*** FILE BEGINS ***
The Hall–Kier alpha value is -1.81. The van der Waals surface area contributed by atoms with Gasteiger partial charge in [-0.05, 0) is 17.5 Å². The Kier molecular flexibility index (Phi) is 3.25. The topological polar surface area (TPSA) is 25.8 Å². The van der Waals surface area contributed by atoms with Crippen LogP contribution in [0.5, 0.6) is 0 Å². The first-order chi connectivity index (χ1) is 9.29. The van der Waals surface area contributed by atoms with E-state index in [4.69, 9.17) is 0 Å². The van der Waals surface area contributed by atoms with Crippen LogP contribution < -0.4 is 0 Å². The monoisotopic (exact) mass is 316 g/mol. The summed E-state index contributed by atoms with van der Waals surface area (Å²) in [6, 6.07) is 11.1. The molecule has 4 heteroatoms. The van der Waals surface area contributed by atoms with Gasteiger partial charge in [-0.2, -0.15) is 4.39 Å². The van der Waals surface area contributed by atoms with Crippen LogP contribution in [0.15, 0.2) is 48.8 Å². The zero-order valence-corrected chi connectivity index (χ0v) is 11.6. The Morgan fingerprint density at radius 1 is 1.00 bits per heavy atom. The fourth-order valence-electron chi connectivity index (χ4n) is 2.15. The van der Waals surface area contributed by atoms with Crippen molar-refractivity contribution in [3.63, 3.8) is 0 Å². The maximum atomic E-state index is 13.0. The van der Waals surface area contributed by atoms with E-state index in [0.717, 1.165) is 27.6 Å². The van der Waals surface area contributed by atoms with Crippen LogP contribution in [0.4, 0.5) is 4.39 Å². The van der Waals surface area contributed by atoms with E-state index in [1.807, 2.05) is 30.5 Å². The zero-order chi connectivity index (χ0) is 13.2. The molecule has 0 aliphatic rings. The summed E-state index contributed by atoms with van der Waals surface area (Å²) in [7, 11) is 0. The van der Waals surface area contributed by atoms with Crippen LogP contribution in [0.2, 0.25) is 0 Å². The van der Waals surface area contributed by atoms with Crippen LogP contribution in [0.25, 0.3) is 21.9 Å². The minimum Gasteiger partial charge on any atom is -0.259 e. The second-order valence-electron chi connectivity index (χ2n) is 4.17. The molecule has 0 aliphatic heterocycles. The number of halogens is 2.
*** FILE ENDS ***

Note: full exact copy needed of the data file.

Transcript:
The Hall–Kier alpha value is -1.81. The van der Waals surface area contributed by atoms with Gasteiger partial charge in [-0.05, 0) is 17.5 Å². The Kier molecular flexibility index (Phi) is 3.25. The topological polar surface area (TPSA) is 25.8 Å². The van der Waals surface area contributed by atoms with Crippen LogP contribution in [0.5, 0.6) is 0 Å². The first-order chi connectivity index (χ1) is 9.29. The van der Waals surface area contributed by atoms with E-state index in [4.69, 9.17) is 0 Å². The van der Waals surface area contributed by atoms with Crippen LogP contribution < -0.4 is 0 Å². The monoisotopic (exact) mass is 316 g/mol. The summed E-state index contributed by atoms with van der Waals surface area (Å²) in [6, 6.07) is 11.1. The molecule has 4 heteroatoms. The van der Waals surface area contributed by atoms with Gasteiger partial charge in [-0.2, -0.15) is 4.39 Å². The van der Waals surface area contributed by atoms with Crippen LogP contribution in [0.15, 0.2) is 48.8 Å². The zero-order valence-corrected chi connectivity index (χ0v) is 11.6. The Morgan fingerprint density at radius 1 is 1.00 bits per heavy atom. The fourth-order valence-electron chi connectivity index (χ4n) is 2.15. The van der Waals surface area contributed by atoms with Crippen molar-refractivity contribution in [3.63, 3.8) is 0 Å². The maximum atomic E-state index is 13.0. The van der Waals surface area contributed by atoms with E-state index in [0.717, 1.165) is 27.6 Å². The van der Waals surface area contributed by atoms with Crippen LogP contribution in [0.4, 0.5) is 4.39 Å². The van der Waals surface area contributed by atoms with E-state index in [1.807, 2.05) is 30.5 Å². The zero-order chi connectivity index (χ0) is 13.2. The molecule has 0 aliphatic rings. The summed E-state index contributed by atoms with van der Waals surface area (Å²) in [7, 11) is 0. The van der Waals surface area contributed by atoms with Crippen LogP contribution in [0.2, 0.25) is 0 Å². The van der Waals surface area contributed by atoms with Crippen LogP contribution in [0.25, 0.3) is 21.9 Å². The minimum Gasteiger partial charge on any atom is -0.259 e. The second-order valence-electron chi connectivity index (χ2n) is 4.17. The molecule has 0 aliphatic heterocycles. The number of halogens is 2.